The Criterion Collection
Did You See This?
This week offers a new magazine, conversations with Guy Maddin and the great women filmmakers of the 1970s, and a new restoration of a Hong Kong classic.
By David Hudson
Besides Abbas Kiarostami, Rebecca Hall, and Djibril Diop Mambéty, we’re also reading about TikTok and the greatest movie endings ever.
This week’s round takes us from Italy in the 1950s and ’60s to America in the ’70s and Hong Kong in the ’90s.
This week we’re revisiting Tarkovsky, catching up with Shelley Duvall, and listening to Edgar Wright and Quentin Tarantino talk movies.
This week we’re reading Nick Pinkerton on Fassbinder’s problems with Chabrol and revisiting films by Marguerite Duras, Lizzie Borden, and Béla Tarr.
This week sees a new publication, a revived column, and countless hours of conversations about movies.
List-topping westerns, color-drenched musicals, and rule-breaking documentaries are in the news this week.
This week we’re reading Greg Tate on MLK/FBI, Ian Christie on the decadence of early British cinema, and Reverse Shot’s 2020 top ten.
A new Cinema Scope is out, along with the first issue of Screening the Past in well over a year.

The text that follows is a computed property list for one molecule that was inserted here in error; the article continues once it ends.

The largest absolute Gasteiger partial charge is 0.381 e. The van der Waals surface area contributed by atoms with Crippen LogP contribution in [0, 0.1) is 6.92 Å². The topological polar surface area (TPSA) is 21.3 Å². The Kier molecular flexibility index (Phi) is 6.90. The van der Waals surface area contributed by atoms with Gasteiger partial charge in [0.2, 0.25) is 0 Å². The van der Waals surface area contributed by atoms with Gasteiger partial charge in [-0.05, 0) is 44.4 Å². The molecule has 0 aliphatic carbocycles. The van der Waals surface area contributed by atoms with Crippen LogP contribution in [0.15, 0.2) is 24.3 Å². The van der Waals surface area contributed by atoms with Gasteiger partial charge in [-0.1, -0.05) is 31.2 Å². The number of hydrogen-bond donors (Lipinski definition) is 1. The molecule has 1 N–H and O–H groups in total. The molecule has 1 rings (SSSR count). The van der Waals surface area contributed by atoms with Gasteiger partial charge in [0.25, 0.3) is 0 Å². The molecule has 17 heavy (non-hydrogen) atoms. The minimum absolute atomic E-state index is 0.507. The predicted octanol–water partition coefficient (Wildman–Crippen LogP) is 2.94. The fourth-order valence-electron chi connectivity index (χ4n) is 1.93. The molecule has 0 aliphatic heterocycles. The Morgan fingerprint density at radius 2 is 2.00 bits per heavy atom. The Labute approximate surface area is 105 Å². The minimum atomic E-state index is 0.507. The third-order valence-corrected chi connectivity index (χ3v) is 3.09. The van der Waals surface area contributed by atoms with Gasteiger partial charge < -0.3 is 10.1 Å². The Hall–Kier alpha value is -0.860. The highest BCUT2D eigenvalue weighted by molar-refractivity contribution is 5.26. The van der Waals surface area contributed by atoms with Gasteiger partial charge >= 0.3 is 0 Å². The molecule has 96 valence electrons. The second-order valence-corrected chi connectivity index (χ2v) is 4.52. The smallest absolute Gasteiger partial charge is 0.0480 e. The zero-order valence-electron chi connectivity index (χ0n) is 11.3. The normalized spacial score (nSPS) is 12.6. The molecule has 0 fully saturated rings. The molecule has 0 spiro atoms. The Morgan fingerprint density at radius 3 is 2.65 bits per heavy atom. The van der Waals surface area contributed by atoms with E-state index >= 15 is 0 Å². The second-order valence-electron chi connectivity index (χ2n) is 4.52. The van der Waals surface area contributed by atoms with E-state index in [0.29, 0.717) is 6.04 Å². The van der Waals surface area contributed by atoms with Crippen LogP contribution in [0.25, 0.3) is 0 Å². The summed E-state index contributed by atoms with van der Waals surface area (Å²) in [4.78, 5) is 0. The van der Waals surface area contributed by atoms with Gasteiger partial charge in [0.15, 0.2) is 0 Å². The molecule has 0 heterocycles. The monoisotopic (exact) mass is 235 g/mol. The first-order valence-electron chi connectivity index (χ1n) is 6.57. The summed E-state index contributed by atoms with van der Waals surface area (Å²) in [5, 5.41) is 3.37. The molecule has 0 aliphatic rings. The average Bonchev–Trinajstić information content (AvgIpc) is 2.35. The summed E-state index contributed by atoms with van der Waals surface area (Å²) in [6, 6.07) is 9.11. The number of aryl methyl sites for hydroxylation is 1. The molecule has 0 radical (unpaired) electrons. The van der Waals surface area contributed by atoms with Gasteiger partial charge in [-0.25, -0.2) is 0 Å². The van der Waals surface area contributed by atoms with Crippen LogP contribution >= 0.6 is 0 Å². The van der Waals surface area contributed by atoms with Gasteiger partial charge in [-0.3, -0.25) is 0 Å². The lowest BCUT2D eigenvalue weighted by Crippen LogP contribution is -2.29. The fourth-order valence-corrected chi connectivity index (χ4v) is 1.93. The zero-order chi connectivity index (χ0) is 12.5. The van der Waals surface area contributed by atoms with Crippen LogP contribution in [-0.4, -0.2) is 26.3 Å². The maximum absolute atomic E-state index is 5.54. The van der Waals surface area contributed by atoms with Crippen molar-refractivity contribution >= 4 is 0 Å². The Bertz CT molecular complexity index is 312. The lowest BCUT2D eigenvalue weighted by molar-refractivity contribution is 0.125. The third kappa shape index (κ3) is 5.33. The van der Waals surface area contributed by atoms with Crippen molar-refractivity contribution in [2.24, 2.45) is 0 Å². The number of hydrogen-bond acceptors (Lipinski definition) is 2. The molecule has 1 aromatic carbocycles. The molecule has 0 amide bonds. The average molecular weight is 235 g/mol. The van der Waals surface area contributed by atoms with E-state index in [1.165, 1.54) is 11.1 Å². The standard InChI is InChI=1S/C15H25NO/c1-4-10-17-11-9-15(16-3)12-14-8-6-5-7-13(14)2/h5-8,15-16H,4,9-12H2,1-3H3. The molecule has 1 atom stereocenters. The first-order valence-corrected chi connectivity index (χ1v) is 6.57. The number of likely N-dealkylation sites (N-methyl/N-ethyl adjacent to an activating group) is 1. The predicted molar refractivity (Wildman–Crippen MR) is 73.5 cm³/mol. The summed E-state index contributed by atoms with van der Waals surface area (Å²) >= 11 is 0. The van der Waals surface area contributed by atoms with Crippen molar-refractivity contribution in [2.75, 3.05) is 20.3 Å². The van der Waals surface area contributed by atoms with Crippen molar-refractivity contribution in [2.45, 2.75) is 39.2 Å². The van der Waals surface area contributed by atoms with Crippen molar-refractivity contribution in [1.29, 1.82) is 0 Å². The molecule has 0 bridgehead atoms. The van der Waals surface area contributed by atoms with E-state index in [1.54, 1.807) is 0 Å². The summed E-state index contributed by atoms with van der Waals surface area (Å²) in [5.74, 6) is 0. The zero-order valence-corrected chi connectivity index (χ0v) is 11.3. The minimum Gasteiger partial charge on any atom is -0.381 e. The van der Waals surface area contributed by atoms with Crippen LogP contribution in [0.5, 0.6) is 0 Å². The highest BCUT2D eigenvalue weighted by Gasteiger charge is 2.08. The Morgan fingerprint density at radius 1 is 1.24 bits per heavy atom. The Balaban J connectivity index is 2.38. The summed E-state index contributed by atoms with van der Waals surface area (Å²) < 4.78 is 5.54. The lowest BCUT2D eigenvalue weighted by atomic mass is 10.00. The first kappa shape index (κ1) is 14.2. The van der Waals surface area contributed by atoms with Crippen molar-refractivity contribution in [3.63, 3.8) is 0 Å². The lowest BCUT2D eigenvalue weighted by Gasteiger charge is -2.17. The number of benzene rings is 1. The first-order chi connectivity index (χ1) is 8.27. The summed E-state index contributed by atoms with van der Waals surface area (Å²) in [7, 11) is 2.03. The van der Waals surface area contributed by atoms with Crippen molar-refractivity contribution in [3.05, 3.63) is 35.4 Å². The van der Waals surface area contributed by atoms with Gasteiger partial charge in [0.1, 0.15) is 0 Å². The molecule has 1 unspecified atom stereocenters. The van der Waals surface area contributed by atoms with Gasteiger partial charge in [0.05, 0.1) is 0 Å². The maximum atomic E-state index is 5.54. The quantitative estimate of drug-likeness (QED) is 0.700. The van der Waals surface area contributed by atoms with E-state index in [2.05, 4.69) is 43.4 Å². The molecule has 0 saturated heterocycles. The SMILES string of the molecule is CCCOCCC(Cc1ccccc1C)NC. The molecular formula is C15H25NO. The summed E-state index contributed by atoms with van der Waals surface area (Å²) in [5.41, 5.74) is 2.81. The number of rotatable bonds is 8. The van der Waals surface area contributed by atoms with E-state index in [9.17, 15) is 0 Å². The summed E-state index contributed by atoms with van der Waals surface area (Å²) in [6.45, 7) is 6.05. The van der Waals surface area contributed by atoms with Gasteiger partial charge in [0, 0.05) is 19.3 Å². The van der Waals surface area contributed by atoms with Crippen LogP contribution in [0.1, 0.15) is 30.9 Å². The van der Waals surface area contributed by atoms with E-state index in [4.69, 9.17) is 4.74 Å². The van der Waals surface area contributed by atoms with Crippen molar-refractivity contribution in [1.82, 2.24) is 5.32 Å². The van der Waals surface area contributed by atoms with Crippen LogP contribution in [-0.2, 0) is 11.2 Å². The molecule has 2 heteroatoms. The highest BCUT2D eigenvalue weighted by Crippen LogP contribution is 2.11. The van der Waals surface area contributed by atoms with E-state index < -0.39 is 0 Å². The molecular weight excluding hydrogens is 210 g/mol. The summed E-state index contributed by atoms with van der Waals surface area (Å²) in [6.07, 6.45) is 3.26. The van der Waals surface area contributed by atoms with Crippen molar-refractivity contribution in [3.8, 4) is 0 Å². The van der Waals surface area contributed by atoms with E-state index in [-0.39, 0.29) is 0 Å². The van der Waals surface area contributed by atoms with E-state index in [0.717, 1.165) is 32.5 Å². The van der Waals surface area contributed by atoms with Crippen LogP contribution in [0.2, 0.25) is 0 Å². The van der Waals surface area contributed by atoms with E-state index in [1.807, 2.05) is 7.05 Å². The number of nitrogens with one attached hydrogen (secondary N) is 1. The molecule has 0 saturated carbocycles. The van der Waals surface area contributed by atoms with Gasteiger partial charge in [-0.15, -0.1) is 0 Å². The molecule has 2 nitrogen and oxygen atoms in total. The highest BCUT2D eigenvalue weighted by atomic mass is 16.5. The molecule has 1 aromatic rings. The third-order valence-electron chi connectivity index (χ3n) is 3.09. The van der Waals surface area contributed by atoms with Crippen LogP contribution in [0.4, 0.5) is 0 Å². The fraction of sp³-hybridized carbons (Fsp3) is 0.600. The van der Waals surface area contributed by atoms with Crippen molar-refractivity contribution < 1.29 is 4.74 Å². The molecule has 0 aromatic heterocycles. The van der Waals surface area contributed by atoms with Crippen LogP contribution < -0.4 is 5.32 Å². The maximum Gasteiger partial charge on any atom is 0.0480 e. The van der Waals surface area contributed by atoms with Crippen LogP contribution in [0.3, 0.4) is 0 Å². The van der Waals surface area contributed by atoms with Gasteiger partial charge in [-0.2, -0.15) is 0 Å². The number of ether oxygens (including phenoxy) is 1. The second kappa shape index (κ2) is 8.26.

From Marlene Dietrich to Tsai Ming-liang, it’s a varied and wide-ranging bunch this week.
A new Film Quarterly, a Reverse Shot symposium, and the return of Artavazd Pelechian are among this week’s highlights.
A landmark week for the industry has us looking back to past periods of tumult and change.
A talk with Claudia Weill, a new issue of Cineaste, and an appreciation of playback singer Asha Bhosle are among this week’s highlights.
Garrett Bradley, David Fincher, Hayao Miyazaki, George Clooney, Jim Jarmusch, and RZA bring us this week’s highlights.
We’re keeping busy with online festivals, awards nominations, remembrances, and plenty of weekend reading.
A new restoration of Joyce Chopra’s Smooth Talk, the return of Sophia Loren, supercops in the 1970s, and Costa-Gavras’s Z are on our minds this week.
How fitting it is that the season for scary viewing arrives as we teeter on the cusp of a historical moment.
A new Senses of Cinema, free access to the NYRB archive, and the return of drive-in theaters are among this week’s highlights.
This week we’re reading Jacques Rancière on Pedro Costa, J. Hoberman on Pietro Marcello and Jack London, and Sasha Frere-Jones on Jóhann Jóhannsson.
This week we’re revisiting Irma Vep, more than a century of animation, and the work of Jean-Luc Godard and Michael Snow.
This wild week we’re celebrating William Greaves, watching Denis Lavant dance, and listening to Léonce-Henry Burel’s juicy stories about Robert Bresson.
This week there’s a new Film Quarterly and a new frieze and fresh conversations with Jan Oxenberg and Paul Cronin.
The late scholar Robert Bird’s final essay on Tarkovsky and fresh writing on Béla Tarr, Eric Rohmer, and more are among this week’s highlights.
On our minds this week: New Taiwan Cinema of the 1980s, Black cinema’s “paradoxical role in American cultural history,” the new Brooklyn Rail, and more.
You have no items in your shopping cart